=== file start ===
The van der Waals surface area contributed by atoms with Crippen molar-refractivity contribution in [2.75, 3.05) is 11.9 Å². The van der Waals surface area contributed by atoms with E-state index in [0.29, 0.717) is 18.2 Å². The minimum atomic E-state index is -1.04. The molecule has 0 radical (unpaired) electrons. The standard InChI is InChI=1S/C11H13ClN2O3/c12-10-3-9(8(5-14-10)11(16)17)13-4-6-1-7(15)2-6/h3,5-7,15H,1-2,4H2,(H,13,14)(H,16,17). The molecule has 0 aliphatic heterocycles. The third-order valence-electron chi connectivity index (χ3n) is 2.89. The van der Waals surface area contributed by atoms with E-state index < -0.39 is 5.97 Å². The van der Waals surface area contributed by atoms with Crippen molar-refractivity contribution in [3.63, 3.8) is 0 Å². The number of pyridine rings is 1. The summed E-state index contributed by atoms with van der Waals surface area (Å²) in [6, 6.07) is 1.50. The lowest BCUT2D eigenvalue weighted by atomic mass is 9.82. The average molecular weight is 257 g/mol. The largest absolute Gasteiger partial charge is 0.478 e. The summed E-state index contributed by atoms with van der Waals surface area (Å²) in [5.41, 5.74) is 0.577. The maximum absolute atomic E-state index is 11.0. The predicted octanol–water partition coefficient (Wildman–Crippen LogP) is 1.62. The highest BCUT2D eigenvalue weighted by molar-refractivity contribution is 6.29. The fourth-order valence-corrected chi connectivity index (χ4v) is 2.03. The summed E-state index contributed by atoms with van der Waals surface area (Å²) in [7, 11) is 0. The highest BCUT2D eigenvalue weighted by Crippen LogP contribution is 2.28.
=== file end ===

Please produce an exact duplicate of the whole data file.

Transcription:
The van der Waals surface area contributed by atoms with Crippen molar-refractivity contribution in [2.75, 3.05) is 11.9 Å². The van der Waals surface area contributed by atoms with E-state index in [0.29, 0.717) is 18.2 Å². The minimum atomic E-state index is -1.04. The molecule has 0 radical (unpaired) electrons. The standard InChI is InChI=1S/C11H13ClN2O3/c12-10-3-9(8(5-14-10)11(16)17)13-4-6-1-7(15)2-6/h3,5-7,15H,1-2,4H2,(H,13,14)(H,16,17). The molecule has 0 aliphatic heterocycles. The third-order valence-electron chi connectivity index (χ3n) is 2.89. The van der Waals surface area contributed by atoms with E-state index < -0.39 is 5.97 Å². The van der Waals surface area contributed by atoms with Crippen molar-refractivity contribution in [3.63, 3.8) is 0 Å². The number of pyridine rings is 1. The summed E-state index contributed by atoms with van der Waals surface area (Å²) in [6, 6.07) is 1.50. The lowest BCUT2D eigenvalue weighted by atomic mass is 9.82. The average molecular weight is 257 g/mol. The largest absolute Gasteiger partial charge is 0.478 e. The summed E-state index contributed by atoms with van der Waals surface area (Å²) in [5.41, 5.74) is 0.577. The maximum absolute atomic E-state index is 11.0. The predicted octanol–water partition coefficient (Wildman–Crippen LogP) is 1.62. The highest BCUT2D eigenvalue weighted by molar-refractivity contribution is 6.29. The fourth-order valence-corrected chi connectivity index (χ4v) is 2.03. The summed E-state index contributed by atoms with van der Waals surface area (Å²) in [7, 11) is 0. The highest BCUT2D eigenvalue weighted by Crippen LogP contribution is 2.28.